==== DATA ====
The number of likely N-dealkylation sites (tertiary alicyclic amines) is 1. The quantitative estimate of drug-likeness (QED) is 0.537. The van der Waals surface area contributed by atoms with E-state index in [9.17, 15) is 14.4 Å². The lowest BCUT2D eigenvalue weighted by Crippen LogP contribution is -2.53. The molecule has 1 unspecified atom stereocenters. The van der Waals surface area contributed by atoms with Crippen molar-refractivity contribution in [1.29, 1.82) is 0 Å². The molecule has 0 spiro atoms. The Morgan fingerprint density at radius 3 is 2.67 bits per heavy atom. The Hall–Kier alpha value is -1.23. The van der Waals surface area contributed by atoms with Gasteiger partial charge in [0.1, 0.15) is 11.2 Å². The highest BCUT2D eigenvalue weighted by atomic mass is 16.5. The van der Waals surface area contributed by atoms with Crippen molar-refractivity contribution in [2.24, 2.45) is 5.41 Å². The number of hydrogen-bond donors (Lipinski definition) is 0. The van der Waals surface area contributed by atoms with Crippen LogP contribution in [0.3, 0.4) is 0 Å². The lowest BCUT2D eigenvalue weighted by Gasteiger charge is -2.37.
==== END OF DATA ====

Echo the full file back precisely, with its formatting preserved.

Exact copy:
The number of likely N-dealkylation sites (tertiary alicyclic amines) is 1. The quantitative estimate of drug-likeness (QED) is 0.537. The van der Waals surface area contributed by atoms with E-state index in [9.17, 15) is 14.4 Å². The lowest BCUT2D eigenvalue weighted by Crippen LogP contribution is -2.53. The molecule has 1 unspecified atom stereocenters. The van der Waals surface area contributed by atoms with Crippen molar-refractivity contribution in [1.29, 1.82) is 0 Å². The molecule has 0 spiro atoms. The Morgan fingerprint density at radius 3 is 2.67 bits per heavy atom. The Hall–Kier alpha value is -1.23. The van der Waals surface area contributed by atoms with Gasteiger partial charge in [0.1, 0.15) is 11.2 Å². The highest BCUT2D eigenvalue weighted by atomic mass is 16.5. The van der Waals surface area contributed by atoms with Crippen molar-refractivity contribution in [2.24, 2.45) is 5.41 Å². The number of hydrogen-bond donors (Lipinski definition) is 0. The van der Waals surface area contributed by atoms with Crippen LogP contribution in [0.3, 0.4) is 0 Å². The lowest BCUT2D eigenvalue weighted by Gasteiger charge is -2.37.